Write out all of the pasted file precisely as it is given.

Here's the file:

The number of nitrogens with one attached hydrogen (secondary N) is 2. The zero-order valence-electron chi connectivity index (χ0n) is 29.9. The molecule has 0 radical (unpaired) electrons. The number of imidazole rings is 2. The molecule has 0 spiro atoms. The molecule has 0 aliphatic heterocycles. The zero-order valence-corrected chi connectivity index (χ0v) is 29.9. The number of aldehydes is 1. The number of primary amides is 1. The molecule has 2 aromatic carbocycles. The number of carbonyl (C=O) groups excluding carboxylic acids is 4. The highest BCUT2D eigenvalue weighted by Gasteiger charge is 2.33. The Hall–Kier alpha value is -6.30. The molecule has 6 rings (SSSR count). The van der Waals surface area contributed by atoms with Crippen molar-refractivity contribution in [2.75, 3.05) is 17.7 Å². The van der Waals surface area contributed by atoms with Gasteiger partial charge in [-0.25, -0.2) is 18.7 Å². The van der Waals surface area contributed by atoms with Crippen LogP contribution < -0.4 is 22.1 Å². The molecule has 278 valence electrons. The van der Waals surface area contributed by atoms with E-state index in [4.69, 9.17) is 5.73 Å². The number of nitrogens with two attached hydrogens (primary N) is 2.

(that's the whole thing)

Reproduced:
The number of nitrogens with one attached hydrogen (secondary N) is 2. The zero-order valence-electron chi connectivity index (χ0n) is 29.9. The molecule has 0 radical (unpaired) electrons. The number of imidazole rings is 2. The molecule has 0 spiro atoms. The molecule has 0 aliphatic heterocycles. The zero-order valence-corrected chi connectivity index (χ0v) is 29.9. The number of aldehydes is 1. The number of primary amides is 1. The molecule has 2 aromatic carbocycles. The number of carbonyl (C=O) groups excluding carboxylic acids is 4. The highest BCUT2D eigenvalue weighted by Gasteiger charge is 2.33. The Hall–Kier alpha value is -6.30. The molecule has 6 rings (SSSR count). The van der Waals surface area contributed by atoms with Crippen molar-refractivity contribution in [2.75, 3.05) is 17.7 Å². The van der Waals surface area contributed by atoms with Gasteiger partial charge in [-0.25, -0.2) is 18.7 Å². The van der Waals surface area contributed by atoms with Crippen LogP contribution < -0.4 is 22.1 Å². The molecule has 278 valence electrons. The van der Waals surface area contributed by atoms with E-state index in [4.69, 9.17) is 5.73 Å². The number of nitrogens with two attached hydrogens (primary N) is 2.